Music is a key component of who we are. It’s part of the fabric of how consumers see themselves and how they want others to view them. According to Experian Simmons, 68 percent of adults listen to music on a regular basis, and 58 percent of Americans consider music to be an integral part of their lives.
Artist affiliation provides a very powerful marketing platform. In addition to engaging fans at an event, brands can also tap into the popularity of artists by permeating multiple media touchpoints before, during, and after the show. It’s all about tapping into the fan experience--from searching and securing tickets, to planning for the event and purchasing related merchandise, to sharing the memories with friends. These steps represent multiple opportunities for brands to capitalize on the unique affinity between artists and fans.
With the summer concert season about to kick off, now is an optimal time to take a look at the best avenues in which brands can leverage the emotional power of music to connect with consumers. To make the most out of the live music platform, here are five key components, with accompanying real-brand examples.
1. Remember bands are brands as well.
Be objective when choosing an artist. Don't be driven to decisions by an artist you personally like or think is most popular. Conduct in-depth research to see who purchases tickets to which artists’ shows, how they communicate with their fans via digital and social media, who listens to their music, and who buys their merchandise.
>> Example: Last year, HP aligned with alt-rock sensation 30 Seconds To Mars to make a splash around the launch of its new e-print technology. After analyzing comprehensive research on several artists, HP concluded that not only did the 30 Seconds To Mars fan base line up nicely with the brand's Digital Tribalist target, but the act embodied the brand's tech-forward and innovative positioning.
2. Look for avenues to add significant value to the live experience for fans while, at the same time, linking your brand.
Keep in mind that bands' livelihood is all about touring and giving fans a once-in-a-lifetime experience.
>> Example: Starwood Hotels rewards its vast loyalty group (Starwood Preferred Guest) with exclusive money-can't-buy experiences around live music. From singing on stage with Sting at sound check, to a backstage barbeque prepared by the Zac Brown Band, to a private drum lesson from Nickelback, Starwood enhances the concert experience for its best customers, creating memorable moments that are further messaged across a variety of communication channels.
3. Remember that community and social media are critical to all performing artists.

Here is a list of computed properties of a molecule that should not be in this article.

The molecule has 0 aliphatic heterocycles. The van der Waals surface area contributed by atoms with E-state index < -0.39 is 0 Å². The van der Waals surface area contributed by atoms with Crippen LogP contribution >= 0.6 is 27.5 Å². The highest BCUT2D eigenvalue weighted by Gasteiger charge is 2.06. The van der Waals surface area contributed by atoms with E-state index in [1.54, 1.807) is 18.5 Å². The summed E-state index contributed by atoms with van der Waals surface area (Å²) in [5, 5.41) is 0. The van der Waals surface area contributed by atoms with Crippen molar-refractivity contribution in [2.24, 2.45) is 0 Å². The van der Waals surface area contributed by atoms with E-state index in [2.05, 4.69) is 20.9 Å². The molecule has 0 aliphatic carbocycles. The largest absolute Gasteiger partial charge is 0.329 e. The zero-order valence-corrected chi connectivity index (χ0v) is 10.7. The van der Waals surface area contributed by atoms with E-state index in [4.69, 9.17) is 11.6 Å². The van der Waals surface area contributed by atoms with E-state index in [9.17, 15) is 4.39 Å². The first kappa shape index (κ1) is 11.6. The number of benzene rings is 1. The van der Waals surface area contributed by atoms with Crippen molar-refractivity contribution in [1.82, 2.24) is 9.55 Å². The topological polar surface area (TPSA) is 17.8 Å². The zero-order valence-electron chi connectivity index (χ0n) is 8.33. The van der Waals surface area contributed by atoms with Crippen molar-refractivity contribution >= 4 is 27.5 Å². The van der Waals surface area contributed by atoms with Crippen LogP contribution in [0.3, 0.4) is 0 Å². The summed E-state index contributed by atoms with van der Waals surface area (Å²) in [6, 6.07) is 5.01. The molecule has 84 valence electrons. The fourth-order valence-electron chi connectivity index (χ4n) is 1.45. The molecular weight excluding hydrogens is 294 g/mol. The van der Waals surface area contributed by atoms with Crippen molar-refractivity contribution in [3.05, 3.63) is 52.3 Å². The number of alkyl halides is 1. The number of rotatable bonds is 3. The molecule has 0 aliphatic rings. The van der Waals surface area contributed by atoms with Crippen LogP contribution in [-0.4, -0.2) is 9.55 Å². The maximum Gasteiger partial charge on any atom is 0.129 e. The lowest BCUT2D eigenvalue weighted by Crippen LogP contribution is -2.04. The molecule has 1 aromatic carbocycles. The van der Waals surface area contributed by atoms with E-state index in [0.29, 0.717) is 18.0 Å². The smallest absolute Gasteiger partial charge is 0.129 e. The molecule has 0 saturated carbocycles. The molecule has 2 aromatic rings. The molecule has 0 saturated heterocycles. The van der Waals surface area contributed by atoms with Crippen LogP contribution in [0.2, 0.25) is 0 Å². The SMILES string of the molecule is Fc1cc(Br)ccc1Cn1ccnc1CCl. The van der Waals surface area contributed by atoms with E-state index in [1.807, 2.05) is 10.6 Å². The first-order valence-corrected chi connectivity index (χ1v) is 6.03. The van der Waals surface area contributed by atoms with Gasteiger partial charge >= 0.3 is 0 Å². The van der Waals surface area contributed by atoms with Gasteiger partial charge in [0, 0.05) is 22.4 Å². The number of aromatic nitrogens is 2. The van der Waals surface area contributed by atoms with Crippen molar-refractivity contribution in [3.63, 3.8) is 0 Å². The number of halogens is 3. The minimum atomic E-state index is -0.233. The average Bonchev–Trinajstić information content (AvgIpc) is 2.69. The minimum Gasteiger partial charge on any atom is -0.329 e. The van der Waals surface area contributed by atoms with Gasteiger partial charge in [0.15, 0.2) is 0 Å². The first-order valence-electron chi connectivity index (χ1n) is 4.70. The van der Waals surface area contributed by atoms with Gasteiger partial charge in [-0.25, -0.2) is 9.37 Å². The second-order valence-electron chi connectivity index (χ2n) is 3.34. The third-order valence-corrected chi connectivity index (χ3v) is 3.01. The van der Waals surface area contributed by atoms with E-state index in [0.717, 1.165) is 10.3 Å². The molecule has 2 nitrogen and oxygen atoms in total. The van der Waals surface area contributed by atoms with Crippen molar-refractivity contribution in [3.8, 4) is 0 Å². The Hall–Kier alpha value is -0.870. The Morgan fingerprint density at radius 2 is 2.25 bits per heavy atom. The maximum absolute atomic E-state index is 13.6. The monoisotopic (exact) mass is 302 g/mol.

Give thought to what your social media strategy would be and how it can benefit your brand, the artist, and the fan. Be part of the dialogue. The options are limitless.
>> Example: State Farm leveraged the fan community of alternative rock icons Weezer to engage a youth-minded audience with its brand. The “Grantin' Wishes with Weezer” promotion empowered fans to communicate their ultimate Weezer wish through a video submission on the brand's Facebook page. The band chose their favorites and fulfilled those wishes (such as performing with the band on stage and a live webcast with a grade school guitar class) at its show in Chicago. These experiences were documented and distributed throughout the social Web.
4. Keep it simple.
Be clear on exactly what the value proposition is to fans. Fans are focused on the artists--so you really have to give them something tangible to attract their mindshare.
>> Example: Citi’s simple and effective music strategy is built around access. From presales, to preferred seats, to private events, Citi’s PrivatePass program provides cardholders with special access to hundreds of artists’ shows. This message is organically communicated online at the point-of-sale as well as through internal marketing channels, such as ATM screens, billing statement inserts, and the PrivatePass Web site.
5. Be as flexible and nimble as possible.
To maximize value and results for your brand, it is best to employ a willingness to be flexible and an ability to move quickly when working with an artist. Though tours might come together quickly, they often last one to four months, allowing time for strategy adjustments and changes to activation and marketing messaging along the way.
>> Example: Sears wanted to relaunch its apparel department to a teen and young adult audience in an effort to create excitement, increase consideration, and drive in-store traffic. The solution, in part, was to host exclusive in-store performances with target-relevant music artists. Sears' ability to be flexible in terms of markets, store locations, and timing allowed it to secure some of the hottest youth artists of the moment, including B.o.B., Travie McCoy, and Jason Derulo--all resulting in strong consumer engagement to the benefit of the brand.